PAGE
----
Is it safe to eat at restaurants yet? Even if I can go to a restaurant, should I?

Infection and Spread Socializing Staying Safe

A: All steps at venturing out will involve risk, so the first step is to weigh infection prevalence (and increases or decreases) in your region and personal risk factors. It’s still best to opt for takeout or delivery if you are high risk or live with someone who is…no shame in not rushing out!

If you decide to eat out, some situations are safer than others—summary below but full info here.

The natural ventilation of outdoor air makes it safer than enclosed spaces. Indoors, bigger, well-ventilated restaurants with limits on capacity will be safest. Diners also need to remain physically distanced in waiting areas and multi-stall restrooms.

Large group dinners are still not advisable, due to the sustained close contact and risk of one person infecting multiple people (super-spreading events). Diners from different households can’t physically distance at the same table and can’t wear masks while eating. Try to keep the meal within your household or extended “pod”/”bubble”, and the fewer people at the table the safer.

Fast Casual or Sit Down? Style of dining is less important than the measures restaurants are taking to keep staff and diners safe. Look out for personal protective equipment, restrictions of numbers of customers, and regular cleaning. But the longer you are in a restaurant, the more opportunities there are to come into contact with different people, so consider the time of day and don’t linger over your meal.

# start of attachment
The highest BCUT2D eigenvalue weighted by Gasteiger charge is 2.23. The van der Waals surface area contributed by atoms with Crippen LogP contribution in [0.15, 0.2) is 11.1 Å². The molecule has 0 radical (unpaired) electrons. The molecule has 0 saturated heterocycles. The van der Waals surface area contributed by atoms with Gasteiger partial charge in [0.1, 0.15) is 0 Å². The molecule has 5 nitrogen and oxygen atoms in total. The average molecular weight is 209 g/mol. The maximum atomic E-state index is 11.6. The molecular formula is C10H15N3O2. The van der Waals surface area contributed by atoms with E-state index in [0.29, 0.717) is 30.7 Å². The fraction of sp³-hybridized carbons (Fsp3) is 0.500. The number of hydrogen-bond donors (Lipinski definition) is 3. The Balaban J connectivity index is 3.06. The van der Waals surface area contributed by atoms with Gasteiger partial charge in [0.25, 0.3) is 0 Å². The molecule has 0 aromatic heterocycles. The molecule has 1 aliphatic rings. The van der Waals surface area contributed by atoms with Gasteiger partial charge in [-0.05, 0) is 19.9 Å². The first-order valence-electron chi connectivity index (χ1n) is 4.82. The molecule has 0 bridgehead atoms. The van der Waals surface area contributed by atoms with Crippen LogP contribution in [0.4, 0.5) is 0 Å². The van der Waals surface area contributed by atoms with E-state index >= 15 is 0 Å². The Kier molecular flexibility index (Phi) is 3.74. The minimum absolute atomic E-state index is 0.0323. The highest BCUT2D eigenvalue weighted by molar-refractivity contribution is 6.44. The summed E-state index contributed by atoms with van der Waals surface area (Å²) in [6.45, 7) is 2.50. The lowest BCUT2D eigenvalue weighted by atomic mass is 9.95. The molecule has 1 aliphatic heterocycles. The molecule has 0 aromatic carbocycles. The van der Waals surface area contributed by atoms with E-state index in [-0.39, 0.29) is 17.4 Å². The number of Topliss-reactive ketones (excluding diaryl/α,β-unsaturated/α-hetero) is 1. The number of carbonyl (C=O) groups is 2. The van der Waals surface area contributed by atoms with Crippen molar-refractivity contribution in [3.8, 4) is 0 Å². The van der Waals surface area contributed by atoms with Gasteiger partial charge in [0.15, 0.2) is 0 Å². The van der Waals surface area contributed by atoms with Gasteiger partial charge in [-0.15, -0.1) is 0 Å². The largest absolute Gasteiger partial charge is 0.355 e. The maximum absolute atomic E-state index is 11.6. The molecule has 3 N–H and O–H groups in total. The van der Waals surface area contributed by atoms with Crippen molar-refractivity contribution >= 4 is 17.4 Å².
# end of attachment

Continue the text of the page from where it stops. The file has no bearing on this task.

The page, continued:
Be cautious about self-serve buffets, not because of food-borne illness but high touch communal utensils and dispensers. In addition, be careful handling menus and condiments passed from table to table.
Restrooms: Try not to congregate in lines, etc without 6 feet of distance. Wear masks in common areas. Also, don’t forget hand hygiene!

Finally, remember that your servers are putting themselves and their families at risk to serve you—this is the perfect time to be generous tipper.

“Above all, remember that risk is shared: It’s not just you at risk of infection here, but your loved ones, other people’s loved ones, and an entire community.”

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